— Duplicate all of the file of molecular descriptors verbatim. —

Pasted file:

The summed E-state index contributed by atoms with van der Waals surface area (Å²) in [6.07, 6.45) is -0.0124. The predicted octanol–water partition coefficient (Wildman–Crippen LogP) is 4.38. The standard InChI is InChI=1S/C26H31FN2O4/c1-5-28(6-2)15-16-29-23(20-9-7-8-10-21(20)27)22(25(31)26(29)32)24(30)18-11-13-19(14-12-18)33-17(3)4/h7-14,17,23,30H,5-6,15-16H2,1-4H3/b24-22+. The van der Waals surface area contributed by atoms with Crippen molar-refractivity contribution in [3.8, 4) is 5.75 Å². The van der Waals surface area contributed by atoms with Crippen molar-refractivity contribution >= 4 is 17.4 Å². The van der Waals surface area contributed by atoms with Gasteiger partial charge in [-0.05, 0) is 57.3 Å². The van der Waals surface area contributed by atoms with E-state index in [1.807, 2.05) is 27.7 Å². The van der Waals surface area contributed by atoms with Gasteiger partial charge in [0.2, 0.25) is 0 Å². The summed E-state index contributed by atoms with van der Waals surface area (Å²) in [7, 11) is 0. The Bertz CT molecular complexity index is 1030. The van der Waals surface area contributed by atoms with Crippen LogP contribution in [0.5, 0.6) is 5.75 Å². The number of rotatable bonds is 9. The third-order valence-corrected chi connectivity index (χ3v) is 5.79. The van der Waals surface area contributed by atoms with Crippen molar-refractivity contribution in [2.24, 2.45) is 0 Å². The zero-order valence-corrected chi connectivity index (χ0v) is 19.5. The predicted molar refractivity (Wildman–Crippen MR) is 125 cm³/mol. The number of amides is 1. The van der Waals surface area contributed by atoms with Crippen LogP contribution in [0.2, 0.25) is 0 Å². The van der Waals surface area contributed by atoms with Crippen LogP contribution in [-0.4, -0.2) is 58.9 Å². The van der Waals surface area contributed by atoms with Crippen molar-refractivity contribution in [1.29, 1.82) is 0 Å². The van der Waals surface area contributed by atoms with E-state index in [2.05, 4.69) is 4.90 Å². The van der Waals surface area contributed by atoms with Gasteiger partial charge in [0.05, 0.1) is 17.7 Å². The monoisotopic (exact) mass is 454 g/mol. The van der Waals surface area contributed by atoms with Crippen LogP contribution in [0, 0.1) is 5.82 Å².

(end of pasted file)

The summed E-state index contributed by atoms with van der Waals surface area (Å²) in [6.07, 6.45) is -0.0124. The predicted octanol–water partition coefficient (Wildman–Crippen LogP) is 4.38. The standard InChI is InChI=1S/C26H31FN2O4/c1-5-28(6-2)15-16-29-23(20-9-7-8-10-21(20)27)22(25(31)26(29)32)24(30)18-11-13-19(14-12-18)33-17(3)4/h7-14,17,23,30H,5-6,15-16H2,1-4H3/b24-22+. The van der Waals surface area contributed by atoms with Crippen molar-refractivity contribution in [3.8, 4) is 5.75 Å². The van der Waals surface area contributed by atoms with Crippen molar-refractivity contribution >= 4 is 17.4 Å². The van der Waals surface area contributed by atoms with Gasteiger partial charge in [-0.05, 0) is 57.3 Å². The van der Waals surface area contributed by atoms with E-state index in [1.807, 2.05) is 27.7 Å². The van der Waals surface area contributed by atoms with Gasteiger partial charge in [0.2, 0.25) is 0 Å². The summed E-state index contributed by atoms with van der Waals surface area (Å²) in [7, 11) is 0. The Bertz CT molecular complexity index is 1030. The van der Waals surface area contributed by atoms with Crippen LogP contribution in [0.5, 0.6) is 5.75 Å². The number of rotatable bonds is 9. The third-order valence-corrected chi connectivity index (χ3v) is 5.79. The van der Waals surface area contributed by atoms with Crippen molar-refractivity contribution in [2.24, 2.45) is 0 Å². The zero-order valence-corrected chi connectivity index (χ0v) is 19.5. The predicted molar refractivity (Wildman–Crippen MR) is 125 cm³/mol. The number of amides is 1. The van der Waals surface area contributed by atoms with Crippen LogP contribution in [0.2, 0.25) is 0 Å². The van der Waals surface area contributed by atoms with Crippen LogP contribution in [-0.4, -0.2) is 58.9 Å². The van der Waals surface area contributed by atoms with Crippen molar-refractivity contribution in [1.29, 1.82) is 0 Å². The van der Waals surface area contributed by atoms with E-state index in [2.05, 4.69) is 4.90 Å². The van der Waals surface area contributed by atoms with Gasteiger partial charge in [0.05, 0.1) is 17.7 Å². The monoisotopic (exact) mass is 454 g/mol. The van der Waals surface area contributed by atoms with Crippen LogP contribution in [0, 0.1) is 5.82 Å².